Protested Met Opera Gala Ends on Happy Note
Gay New Jersey-based composer Andrew Rudin initiated the protest by creating an online petition six weeks ago that called for the Met to dedicate its opening night gala to the lesbian, gay, bisexual and transgender community in response to a gay crackdown in Russia. The opera's Russian composer, Peter I. Tchaikovsky was a homosexual active in the 19th century. Two of the stars of the Met's current production are Russians who have significant political ties to Putin. By Monday night, the petition had garnered close to 10,000 signatures.
In a phone interview Tuesday, Rudin said he came away satisfied that both the Met and the protestors got what they wanted.
"Every single thing that mentions this Met opening mentions what happened there," Rudin said. "I especially loved the last line of [Anthony] Tommasini's review in the New York Times this morning: 'After the performance, the cast appeared on the outdoor balcony overlooking the plaza where the outdoor audience remained to applause. The protesters were gone. The issues they raised remain'."Every concertgoer found a message from General Manager Peter Gelb folded inside the program. The message was a printout of his message published on Bloomberg over the weekend titled Why the Met Won't Bow to Protest of Anti-Gay Law, refusing the challenge thrown down by the petition. The note pointedly acknowledges that Tchaikovsky was gay and further states:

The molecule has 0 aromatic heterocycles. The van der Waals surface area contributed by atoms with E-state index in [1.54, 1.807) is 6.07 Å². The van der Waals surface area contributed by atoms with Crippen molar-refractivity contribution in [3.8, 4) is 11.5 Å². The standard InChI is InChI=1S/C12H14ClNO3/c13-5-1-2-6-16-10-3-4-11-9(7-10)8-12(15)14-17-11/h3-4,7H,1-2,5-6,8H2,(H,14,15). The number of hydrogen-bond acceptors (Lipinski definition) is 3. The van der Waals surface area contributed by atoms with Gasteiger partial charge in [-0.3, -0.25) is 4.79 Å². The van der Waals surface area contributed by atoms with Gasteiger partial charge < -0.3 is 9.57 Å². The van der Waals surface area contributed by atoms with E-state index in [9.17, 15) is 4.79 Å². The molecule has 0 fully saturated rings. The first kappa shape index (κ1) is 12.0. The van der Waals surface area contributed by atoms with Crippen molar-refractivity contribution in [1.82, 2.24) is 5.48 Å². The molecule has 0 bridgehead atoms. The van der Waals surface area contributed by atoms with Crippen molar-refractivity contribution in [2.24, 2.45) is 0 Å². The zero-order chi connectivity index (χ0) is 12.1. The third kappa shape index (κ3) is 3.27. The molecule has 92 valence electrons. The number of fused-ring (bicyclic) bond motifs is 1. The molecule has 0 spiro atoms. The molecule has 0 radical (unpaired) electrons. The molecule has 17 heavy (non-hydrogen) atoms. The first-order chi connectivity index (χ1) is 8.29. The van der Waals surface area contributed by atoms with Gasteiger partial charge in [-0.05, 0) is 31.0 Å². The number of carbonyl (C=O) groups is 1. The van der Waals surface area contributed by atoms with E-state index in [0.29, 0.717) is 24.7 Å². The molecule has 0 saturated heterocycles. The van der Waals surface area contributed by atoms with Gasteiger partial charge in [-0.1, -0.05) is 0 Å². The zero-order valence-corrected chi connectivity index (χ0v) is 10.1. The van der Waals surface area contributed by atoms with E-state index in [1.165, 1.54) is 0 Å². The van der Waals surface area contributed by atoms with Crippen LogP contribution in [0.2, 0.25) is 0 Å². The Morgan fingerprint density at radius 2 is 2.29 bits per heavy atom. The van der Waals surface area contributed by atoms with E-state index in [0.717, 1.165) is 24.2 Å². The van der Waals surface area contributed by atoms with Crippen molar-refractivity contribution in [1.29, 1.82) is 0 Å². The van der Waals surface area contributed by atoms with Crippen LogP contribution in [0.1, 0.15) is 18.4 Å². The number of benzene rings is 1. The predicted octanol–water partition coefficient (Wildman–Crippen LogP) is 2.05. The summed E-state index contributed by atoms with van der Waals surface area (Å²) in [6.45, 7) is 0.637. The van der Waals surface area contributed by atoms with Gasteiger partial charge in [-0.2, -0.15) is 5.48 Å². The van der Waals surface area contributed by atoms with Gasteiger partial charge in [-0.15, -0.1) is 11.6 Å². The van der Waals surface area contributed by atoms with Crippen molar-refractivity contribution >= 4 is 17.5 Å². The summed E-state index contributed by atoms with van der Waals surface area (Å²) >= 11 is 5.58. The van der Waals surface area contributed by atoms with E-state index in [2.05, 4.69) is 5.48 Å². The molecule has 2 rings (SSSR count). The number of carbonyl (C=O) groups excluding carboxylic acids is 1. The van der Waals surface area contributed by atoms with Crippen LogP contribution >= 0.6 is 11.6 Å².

We stand against the significant human rights abuses that take place every day in many countries. But as an arts institution, the Met is not the appropriate vehicle for waging nightly battles against the social injustices of the world. We respect the right of activists to picket our opening night and we realize that we've provided them with a platform to further raise awareness about serious human rights issues abroad."I don't know whether they thought they were being confrontational or if it was just brilliant," Rudin said, bursting into a laugh. "He managed to dedicate the opening night by saying why he wasn't dedicating the opening night!" TheStreet was instrumental in raising awareness of the petition, publishing an interview with Rudin soon after the petition appeared and when it had gained only 200 signatures. In the following week, that number shot up to close to 2,000, attracting interest from other major news outlets around the world.
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